It’s normal that as you walk down a busy city street, you hear a busker or two. If they’re playing a song you like, you might sing along. If they’re amazing, you might stop, listen, and even throw a few coins in their case. But have you ever stopped to wonder what the song’s original singer would do if they passed by?
Luckily for us, when that happened, it was all captured on a camera phone for the whole internet to see. When the video begins, veteran busker Henry Facey is on a freezing London street playing a set. He had reached the final song he planned to play before he could go inside and get warm. He played the 1969 Rod Stewart hit Handbags and Gladrags.
The song has been enduringly popular, and it had a later revival when it was covered by the Welsh band the Stereophonics in 2001. As he’s about to sing, out of nowhere, Rod Stewart himself steps from the crowd and asks for Henry’s microphone. Although he was stunned, Henry handed over the microphone. Let’s face it, if Rod Stewart asks you for anything, you give it to him! Also, which musician in their right mind would turn down the chance to perform with him?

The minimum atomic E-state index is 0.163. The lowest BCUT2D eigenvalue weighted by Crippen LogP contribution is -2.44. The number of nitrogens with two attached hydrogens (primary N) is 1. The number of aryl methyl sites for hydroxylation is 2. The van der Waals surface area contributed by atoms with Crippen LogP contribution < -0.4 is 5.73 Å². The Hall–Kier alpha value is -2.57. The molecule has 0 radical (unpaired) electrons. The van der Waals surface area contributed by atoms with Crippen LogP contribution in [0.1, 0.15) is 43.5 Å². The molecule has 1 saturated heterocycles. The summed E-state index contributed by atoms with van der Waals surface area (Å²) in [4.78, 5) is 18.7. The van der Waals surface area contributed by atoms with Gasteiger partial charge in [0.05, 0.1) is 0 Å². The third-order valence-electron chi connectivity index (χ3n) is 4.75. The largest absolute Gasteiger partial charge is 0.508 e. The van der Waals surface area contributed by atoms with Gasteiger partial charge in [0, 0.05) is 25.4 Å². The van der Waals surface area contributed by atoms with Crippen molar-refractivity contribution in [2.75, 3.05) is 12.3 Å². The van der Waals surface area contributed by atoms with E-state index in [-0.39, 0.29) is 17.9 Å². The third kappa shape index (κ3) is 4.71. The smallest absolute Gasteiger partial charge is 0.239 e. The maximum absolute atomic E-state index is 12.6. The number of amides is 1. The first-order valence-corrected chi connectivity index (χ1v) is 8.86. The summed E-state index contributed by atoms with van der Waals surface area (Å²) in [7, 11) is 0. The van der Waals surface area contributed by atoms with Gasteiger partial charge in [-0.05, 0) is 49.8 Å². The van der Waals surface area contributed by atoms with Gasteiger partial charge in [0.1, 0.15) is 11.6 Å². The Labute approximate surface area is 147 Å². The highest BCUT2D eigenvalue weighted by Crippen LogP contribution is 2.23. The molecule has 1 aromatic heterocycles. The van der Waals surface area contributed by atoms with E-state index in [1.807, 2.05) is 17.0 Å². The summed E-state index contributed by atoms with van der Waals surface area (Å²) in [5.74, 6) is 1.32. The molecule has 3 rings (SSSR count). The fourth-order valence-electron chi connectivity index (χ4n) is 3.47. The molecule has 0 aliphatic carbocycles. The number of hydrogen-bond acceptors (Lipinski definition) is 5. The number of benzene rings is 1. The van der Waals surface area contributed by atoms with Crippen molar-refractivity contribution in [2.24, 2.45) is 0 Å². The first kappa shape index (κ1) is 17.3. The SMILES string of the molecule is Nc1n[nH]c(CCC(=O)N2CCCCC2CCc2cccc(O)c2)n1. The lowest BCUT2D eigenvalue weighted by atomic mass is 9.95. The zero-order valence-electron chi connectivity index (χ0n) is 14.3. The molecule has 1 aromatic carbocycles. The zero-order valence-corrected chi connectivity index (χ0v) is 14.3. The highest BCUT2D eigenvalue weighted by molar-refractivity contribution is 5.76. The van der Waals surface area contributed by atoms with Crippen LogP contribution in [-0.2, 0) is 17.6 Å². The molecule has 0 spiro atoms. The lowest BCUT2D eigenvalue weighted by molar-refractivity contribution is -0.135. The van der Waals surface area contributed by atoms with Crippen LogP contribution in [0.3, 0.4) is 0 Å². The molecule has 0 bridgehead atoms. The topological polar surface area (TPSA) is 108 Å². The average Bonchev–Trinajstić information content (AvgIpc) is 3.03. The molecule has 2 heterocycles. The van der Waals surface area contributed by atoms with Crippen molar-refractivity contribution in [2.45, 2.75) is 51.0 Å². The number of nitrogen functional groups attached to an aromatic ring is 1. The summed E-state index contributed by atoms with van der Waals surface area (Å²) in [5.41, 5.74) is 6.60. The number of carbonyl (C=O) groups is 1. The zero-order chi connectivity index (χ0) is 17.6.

Henry begins to play, and Rod starts to sing, his husky voice absolutely unmistakable. As his voice reaches the crowd, there are glances at first, followed by double takes and final open mouths. Concertgoers pay a fortune to hear Rod Stewart sing, and here he was giving it away for free in Piccadilly Circus.
Inevitably, cameras came out, and what a scene it was. Rod Stewart and a busker jamming with Piccadilly Circus behind them, and the iconic red buses going by. You’d be hard-pressed to achieve such a perfect performance for a professional music video. Rod and Henry give the song everything they have, and as they draw to a close two minutes later, the crowd goes wild.
Rod, ever the gentleman, encourages the crowd to give Henry an extra cheer before joking that he wouldn’t be available to join his later performance. Rod leaves, and life goes on, but for Henry and everyone else there that day, surely life will never be quite the same again.